At this point, it is no real secret anymore: Windows Phone is dead. If there is any movement, it is that of a zombie shuffling; and the latest figures from Kantar confirm this. The real question is at this point, can Windows 10 Mobile succeed where Windows Phone failed?
In some regards, the figures are somewhat positive. In Germany, Windows Phone now commands 10.5% of the market, an increase of 4.1% when compared to the same period in 2014. This holds true for Italy, which saw a similar increase to 14.2%, along with the UK, the USA and Australia, which saw less pronounced, but still existent increases. Unfortunately, these gains are effectively negated by losses in other areas. In both Spain and France, with the latter in particular being a traditionally strong market for Windows Phone, the operating system suffered significant losses in market share.
Perhaps most importantly, it was in China that Microsoft suffered a large loss, losing 0.7% of its market share from the previous year. Given that it was originally only 1.2%, this is an enormous drop. In Japan, as might be expected given the general reception towards Microsoft products when there is a very strong domestic opposition, ownership figures remain non-existent, changing from 0.0 to 0.0 of the total.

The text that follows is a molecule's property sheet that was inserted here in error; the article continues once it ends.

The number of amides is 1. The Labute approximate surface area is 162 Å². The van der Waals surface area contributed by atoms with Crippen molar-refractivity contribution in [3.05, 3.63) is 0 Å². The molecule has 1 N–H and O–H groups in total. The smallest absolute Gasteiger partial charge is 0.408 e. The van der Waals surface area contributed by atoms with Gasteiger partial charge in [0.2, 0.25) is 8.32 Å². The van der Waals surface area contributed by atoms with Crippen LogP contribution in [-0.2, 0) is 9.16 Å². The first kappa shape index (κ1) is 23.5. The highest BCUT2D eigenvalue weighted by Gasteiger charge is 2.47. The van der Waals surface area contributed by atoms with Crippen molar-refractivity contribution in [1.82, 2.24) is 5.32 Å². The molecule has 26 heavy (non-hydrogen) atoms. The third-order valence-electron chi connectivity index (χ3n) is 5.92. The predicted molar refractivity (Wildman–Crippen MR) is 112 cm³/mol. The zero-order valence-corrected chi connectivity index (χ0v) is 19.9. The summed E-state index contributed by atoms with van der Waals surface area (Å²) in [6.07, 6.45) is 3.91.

One thing that holds true throughout is this: Android and iOS are dominant. Although the figures depend on the market selected, the mobile scene continues to be a protracted battle between the two real giants of the mobile space, while after much investment, Microsoft seems keen to sit in its quiet corner.
The reasons for this state of affairs are manifold, one in particular stands out however: the lack of flagship devices. Without the positive press enjoyed by other platforms, Windows Phone has now become even more obscure than it was a year ago, a true feat. However, with the likes of the Lumia 950 and 950 XL soon to enter the mobile arena, whether this state of affairs will continue is something only time will tell. With the massive layoffs from the former services and devices division by Nokia, and with a largely reduced released slate for devices in future however, it is likely that any advances will be tentative.
Do you think Microsoft ought to continue with Windows Phone? Let us know in the comments below.Further reading: Lumia, Microsoft, Windows Phone